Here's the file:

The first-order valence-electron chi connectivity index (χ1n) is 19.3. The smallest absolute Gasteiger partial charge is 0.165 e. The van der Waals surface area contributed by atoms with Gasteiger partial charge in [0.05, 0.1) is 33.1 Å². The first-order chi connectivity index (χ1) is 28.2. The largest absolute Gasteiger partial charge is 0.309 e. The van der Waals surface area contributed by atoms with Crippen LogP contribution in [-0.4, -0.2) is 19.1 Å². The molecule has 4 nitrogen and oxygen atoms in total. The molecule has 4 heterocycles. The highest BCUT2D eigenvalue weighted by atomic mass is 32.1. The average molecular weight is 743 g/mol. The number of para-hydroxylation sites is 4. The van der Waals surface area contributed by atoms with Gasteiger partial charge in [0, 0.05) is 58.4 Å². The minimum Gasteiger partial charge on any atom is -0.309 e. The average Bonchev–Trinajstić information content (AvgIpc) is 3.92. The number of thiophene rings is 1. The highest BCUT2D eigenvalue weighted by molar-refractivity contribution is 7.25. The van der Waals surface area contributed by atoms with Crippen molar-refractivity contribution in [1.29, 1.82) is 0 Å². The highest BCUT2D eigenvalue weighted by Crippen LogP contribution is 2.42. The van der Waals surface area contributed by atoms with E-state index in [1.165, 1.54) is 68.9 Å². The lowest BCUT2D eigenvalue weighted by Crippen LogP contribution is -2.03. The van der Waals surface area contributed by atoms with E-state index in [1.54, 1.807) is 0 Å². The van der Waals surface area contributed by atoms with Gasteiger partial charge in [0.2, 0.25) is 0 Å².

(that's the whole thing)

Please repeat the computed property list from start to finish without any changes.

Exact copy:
The first-order valence-electron chi connectivity index (χ1n) is 19.3. The smallest absolute Gasteiger partial charge is 0.165 e. The van der Waals surface area contributed by atoms with Gasteiger partial charge in [0.05, 0.1) is 33.1 Å². The first-order chi connectivity index (χ1) is 28.2. The largest absolute Gasteiger partial charge is 0.309 e. The van der Waals surface area contributed by atoms with Crippen LogP contribution in [-0.4, -0.2) is 19.1 Å². The molecule has 4 nitrogen and oxygen atoms in total. The molecule has 4 heterocycles. The highest BCUT2D eigenvalue weighted by atomic mass is 32.1. The average molecular weight is 743 g/mol. The number of para-hydroxylation sites is 4. The van der Waals surface area contributed by atoms with Gasteiger partial charge in [0, 0.05) is 58.4 Å². The minimum Gasteiger partial charge on any atom is -0.309 e. The average Bonchev–Trinajstić information content (AvgIpc) is 3.92. The number of thiophene rings is 1. The highest BCUT2D eigenvalue weighted by molar-refractivity contribution is 7.25. The van der Waals surface area contributed by atoms with Crippen molar-refractivity contribution in [1.29, 1.82) is 0 Å². The highest BCUT2D eigenvalue weighted by Crippen LogP contribution is 2.42. The van der Waals surface area contributed by atoms with E-state index in [1.165, 1.54) is 68.9 Å². The lowest BCUT2D eigenvalue weighted by Crippen LogP contribution is -2.03. The van der Waals surface area contributed by atoms with E-state index in [1.54, 1.807) is 0 Å². The van der Waals surface area contributed by atoms with Gasteiger partial charge in [0.2, 0.25) is 0 Å².